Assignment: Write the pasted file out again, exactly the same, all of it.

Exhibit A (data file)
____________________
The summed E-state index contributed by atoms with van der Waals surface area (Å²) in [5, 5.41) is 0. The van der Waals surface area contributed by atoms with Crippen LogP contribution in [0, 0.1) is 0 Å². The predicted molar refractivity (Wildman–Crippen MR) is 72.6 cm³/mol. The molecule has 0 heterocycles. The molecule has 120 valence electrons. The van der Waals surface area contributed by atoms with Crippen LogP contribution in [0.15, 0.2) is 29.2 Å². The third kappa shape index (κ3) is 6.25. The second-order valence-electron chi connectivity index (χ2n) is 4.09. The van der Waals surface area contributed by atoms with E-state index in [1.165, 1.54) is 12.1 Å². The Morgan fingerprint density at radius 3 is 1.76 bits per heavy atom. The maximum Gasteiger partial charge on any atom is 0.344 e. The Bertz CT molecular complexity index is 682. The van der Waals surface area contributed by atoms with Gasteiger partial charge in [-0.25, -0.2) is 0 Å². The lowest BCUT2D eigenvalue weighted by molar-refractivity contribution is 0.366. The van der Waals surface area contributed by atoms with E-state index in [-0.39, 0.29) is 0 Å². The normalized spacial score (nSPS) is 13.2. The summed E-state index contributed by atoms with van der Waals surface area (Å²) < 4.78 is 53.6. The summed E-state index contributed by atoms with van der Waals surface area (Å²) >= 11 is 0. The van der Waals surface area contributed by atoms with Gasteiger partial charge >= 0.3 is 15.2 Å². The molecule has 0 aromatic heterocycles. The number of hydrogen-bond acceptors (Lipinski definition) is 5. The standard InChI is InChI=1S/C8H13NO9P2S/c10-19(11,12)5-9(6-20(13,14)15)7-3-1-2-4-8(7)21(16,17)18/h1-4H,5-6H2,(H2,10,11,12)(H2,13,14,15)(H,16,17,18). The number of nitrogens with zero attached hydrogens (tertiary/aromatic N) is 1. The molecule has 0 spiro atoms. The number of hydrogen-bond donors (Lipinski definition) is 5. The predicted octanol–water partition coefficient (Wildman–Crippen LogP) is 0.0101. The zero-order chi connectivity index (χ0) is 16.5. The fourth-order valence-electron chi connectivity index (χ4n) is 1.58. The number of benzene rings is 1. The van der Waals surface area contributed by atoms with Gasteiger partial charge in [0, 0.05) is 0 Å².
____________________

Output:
The summed E-state index contributed by atoms with van der Waals surface area (Å²) in [5, 5.41) is 0. The van der Waals surface area contributed by atoms with Crippen LogP contribution in [0, 0.1) is 0 Å². The predicted molar refractivity (Wildman–Crippen MR) is 72.6 cm³/mol. The molecule has 0 heterocycles. The molecule has 120 valence electrons. The van der Waals surface area contributed by atoms with Crippen LogP contribution in [0.15, 0.2) is 29.2 Å². The third kappa shape index (κ3) is 6.25. The second-order valence-electron chi connectivity index (χ2n) is 4.09. The van der Waals surface area contributed by atoms with E-state index in [1.165, 1.54) is 12.1 Å². The Morgan fingerprint density at radius 3 is 1.76 bits per heavy atom. The maximum Gasteiger partial charge on any atom is 0.344 e. The Bertz CT molecular complexity index is 682. The van der Waals surface area contributed by atoms with Gasteiger partial charge in [-0.25, -0.2) is 0 Å². The lowest BCUT2D eigenvalue weighted by molar-refractivity contribution is 0.366. The van der Waals surface area contributed by atoms with E-state index in [-0.39, 0.29) is 0 Å². The normalized spacial score (nSPS) is 13.2. The summed E-state index contributed by atoms with van der Waals surface area (Å²) < 4.78 is 53.6. The summed E-state index contributed by atoms with van der Waals surface area (Å²) >= 11 is 0. The van der Waals surface area contributed by atoms with Gasteiger partial charge >= 0.3 is 15.2 Å². The molecule has 0 aromatic heterocycles. The number of hydrogen-bond acceptors (Lipinski definition) is 5. The standard InChI is InChI=1S/C8H13NO9P2S/c10-19(11,12)5-9(6-20(13,14)15)7-3-1-2-4-8(7)21(16,17)18/h1-4H,5-6H2,(H2,10,11,12)(H2,13,14,15)(H,16,17,18). The number of nitrogens with zero attached hydrogens (tertiary/aromatic N) is 1. The molecule has 0 spiro atoms. The number of hydrogen-bond donors (Lipinski definition) is 5. The predicted octanol–water partition coefficient (Wildman–Crippen LogP) is 0.0101. The zero-order chi connectivity index (χ0) is 16.5. The fourth-order valence-electron chi connectivity index (χ4n) is 1.58. The number of benzene rings is 1. The van der Waals surface area contributed by atoms with Gasteiger partial charge in [0, 0.05) is 0 Å².